So it’s not a false sense of hope. It’s real belief, okay, right now, you know, I’m struggling, maybe related to someone who’s suffered a stroke with my movements, I can’t do what I used to do. But I know if I do my rehab, and with the support of others and if I stay focused, that my life will get better.
And so with that feeling that my life will get better. It does motivate you to keep on living, and to be proactive. So this idea that your life is moving forward, and you do have a bright future. And Ikigai responds to proactive, so you’ve got to be proactive. So it’s not this esoteric, nice idea.
It’s alright. If I get off the phone, if I reduce the number of hours, I’m on Netflix, and actually just do something, go back to a hobby from my childhood, or start exercising, or take the time to say to a significant other, you know, I want more connection with you, and you’re gonna experience at our meeting, you got to have more value in your life.
So that that’s a really important point. And then yeah, there’s this idea of harmony and sustainability in your relationships. And this is, yeah, this is seeking intimacy in connection. But it’s also being aware of your own actions and what you say. So something I went from Ken Magee, who’s a modern author, he says, you know, every time we open our mouth and say something, there’s always this possibility, we’re going to alienate someone.
Just because we want to say our opinion, or get something off our chest. And so we don’t often talk about sustainability, we probably talk about harmony or relationships, but we don’t think I don’t want to say, you know, we don’t think off I say this on one end up, eroding my relationship or affecting my relationship with someone just because I have the urge to say something.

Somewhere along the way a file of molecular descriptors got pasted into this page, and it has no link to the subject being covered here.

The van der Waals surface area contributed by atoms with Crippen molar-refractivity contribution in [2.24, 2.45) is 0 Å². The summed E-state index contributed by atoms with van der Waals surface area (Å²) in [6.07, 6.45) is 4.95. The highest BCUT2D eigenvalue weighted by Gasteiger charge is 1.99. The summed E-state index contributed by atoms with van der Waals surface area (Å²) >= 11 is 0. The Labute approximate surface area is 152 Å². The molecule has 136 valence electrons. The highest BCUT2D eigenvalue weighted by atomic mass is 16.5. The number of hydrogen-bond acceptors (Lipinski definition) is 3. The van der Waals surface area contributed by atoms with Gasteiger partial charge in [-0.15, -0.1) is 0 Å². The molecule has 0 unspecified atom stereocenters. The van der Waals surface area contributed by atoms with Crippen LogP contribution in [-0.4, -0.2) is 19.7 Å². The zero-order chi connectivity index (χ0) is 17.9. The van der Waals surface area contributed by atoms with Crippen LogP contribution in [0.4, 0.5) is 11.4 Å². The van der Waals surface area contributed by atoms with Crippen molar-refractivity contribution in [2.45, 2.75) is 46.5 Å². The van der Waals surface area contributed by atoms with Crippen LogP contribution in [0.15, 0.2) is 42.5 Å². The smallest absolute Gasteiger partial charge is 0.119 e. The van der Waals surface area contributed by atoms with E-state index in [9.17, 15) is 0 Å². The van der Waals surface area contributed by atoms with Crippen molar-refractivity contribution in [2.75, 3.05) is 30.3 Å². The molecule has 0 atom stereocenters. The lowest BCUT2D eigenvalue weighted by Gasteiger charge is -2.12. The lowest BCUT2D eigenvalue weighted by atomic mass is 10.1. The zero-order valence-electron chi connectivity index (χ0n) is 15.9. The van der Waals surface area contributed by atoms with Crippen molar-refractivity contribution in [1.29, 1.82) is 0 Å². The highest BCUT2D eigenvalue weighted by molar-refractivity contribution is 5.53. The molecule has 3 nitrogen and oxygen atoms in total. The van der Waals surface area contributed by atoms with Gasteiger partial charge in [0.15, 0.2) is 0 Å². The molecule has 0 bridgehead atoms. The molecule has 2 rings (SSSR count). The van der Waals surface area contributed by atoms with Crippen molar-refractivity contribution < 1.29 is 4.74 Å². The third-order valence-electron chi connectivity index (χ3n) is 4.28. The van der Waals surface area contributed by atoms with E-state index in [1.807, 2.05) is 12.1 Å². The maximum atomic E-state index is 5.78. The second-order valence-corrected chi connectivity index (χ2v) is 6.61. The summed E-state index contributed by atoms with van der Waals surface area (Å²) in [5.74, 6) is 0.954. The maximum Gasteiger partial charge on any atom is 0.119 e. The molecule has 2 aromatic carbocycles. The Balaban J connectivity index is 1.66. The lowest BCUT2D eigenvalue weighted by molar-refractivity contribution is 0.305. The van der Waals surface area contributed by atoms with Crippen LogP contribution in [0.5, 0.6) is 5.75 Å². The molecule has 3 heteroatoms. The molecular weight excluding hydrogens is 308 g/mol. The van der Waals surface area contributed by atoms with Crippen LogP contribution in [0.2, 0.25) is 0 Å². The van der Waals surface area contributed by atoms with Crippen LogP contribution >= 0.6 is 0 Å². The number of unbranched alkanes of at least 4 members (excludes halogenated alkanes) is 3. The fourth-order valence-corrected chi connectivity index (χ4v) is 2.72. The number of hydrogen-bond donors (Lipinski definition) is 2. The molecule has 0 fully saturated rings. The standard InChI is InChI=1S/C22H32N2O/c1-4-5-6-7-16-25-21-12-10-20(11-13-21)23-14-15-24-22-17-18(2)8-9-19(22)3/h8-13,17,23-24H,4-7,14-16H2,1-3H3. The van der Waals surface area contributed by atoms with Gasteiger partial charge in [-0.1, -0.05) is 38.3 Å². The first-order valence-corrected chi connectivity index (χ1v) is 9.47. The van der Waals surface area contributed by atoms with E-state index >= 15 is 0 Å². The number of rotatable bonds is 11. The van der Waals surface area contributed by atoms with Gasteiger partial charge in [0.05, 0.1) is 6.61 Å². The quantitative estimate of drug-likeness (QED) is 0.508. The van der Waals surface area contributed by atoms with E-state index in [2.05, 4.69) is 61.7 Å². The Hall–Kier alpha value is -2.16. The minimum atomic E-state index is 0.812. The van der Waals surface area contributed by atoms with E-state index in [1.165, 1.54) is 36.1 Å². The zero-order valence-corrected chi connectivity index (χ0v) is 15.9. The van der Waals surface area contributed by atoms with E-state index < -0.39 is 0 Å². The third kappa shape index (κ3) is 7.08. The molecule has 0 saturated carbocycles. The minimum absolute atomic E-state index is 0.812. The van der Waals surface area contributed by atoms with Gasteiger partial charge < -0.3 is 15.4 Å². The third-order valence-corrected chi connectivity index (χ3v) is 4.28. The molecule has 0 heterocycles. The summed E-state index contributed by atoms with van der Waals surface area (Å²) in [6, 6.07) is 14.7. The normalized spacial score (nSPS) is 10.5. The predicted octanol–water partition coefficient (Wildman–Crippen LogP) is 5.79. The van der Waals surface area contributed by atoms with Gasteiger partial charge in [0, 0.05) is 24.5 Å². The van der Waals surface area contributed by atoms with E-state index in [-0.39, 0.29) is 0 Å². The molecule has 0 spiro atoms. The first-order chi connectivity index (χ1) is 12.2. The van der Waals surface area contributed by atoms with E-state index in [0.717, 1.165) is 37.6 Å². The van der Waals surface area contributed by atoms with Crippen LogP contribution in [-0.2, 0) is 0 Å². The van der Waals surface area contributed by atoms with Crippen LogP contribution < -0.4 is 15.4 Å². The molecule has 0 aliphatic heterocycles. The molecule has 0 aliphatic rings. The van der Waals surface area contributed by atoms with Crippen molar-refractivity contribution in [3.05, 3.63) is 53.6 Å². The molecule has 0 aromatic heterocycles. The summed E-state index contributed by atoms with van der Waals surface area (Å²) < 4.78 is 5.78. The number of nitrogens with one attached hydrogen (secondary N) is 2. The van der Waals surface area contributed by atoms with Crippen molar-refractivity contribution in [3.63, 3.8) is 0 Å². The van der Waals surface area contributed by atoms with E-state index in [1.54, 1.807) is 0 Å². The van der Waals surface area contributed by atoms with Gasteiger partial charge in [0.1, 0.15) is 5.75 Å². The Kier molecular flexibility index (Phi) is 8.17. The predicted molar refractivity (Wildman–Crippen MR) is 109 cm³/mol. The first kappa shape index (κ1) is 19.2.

And so that’s, and that’s really typical Japanese culture Japanese a very, probably overly concerned, I would say, of what they think of others. And so as a result, they’re very careful about not offending others or creating disharmony. But I think we can definitely apply it to our, our relationships where we think well, you know, I want good relationships, I want to be in harmony, I want intimacy, and especially the people I care about.
You’ve just described me to a tee because there was definitely a time where my relationships weren’t the best. That was a call that preached in a before stroke as well. And then one of my goals became to make my relationships better and one of the reasons it became a goal was because I might have kicked the bucket and I didn’t want to leave the planet with people thinking, yeah, he was alright but he was always cranky or, you know, he had all these behavioral issues that we never really told him about, you know, that he thought was normal.
So, one of the things that I became aware of was how I was impacting others, and I sought out a way to, to make good in with people who I had mistreated, and never mistreated them on purpose was traded, and just out of the natural course of being myself, you know, the natural way that I did my life.
And therefore, I reached out to a lot of people and apologized to a lot of people, I said, Thank you. And I taught a lot of people that I loved them and I kind of made good with the world so that if I did croaker if I did, croak it, I went out, at least not with that on my conscience, and hopefully created a little less distress for the people who were left behind.
As well as that, the thing that you said about being your part, you know, having your path moving forward, and your life is improving, even if it’s on a small, minute amount. And I talk about the one percenters you know doing those things that each 1% at the end of 365 days, if you do 1% every day, that’s 365%.
And that doesn’t seem dramatic to a lot of people like my life is improved on percent like big deal. But it is that when you are able to reflect at the end of that 365 days back to see how far you’ve come, it is a big deal. Because there was small steps, they didn’t take a lot of effort, a lot of energy.
They just took a little bit of practice and a little bit of faith in that when you did do that, the results were going to come they may not come today, tomorrow or next week. But they will come and just keep working towards getting a result. And don’t hang your hat on what the result will be exactly.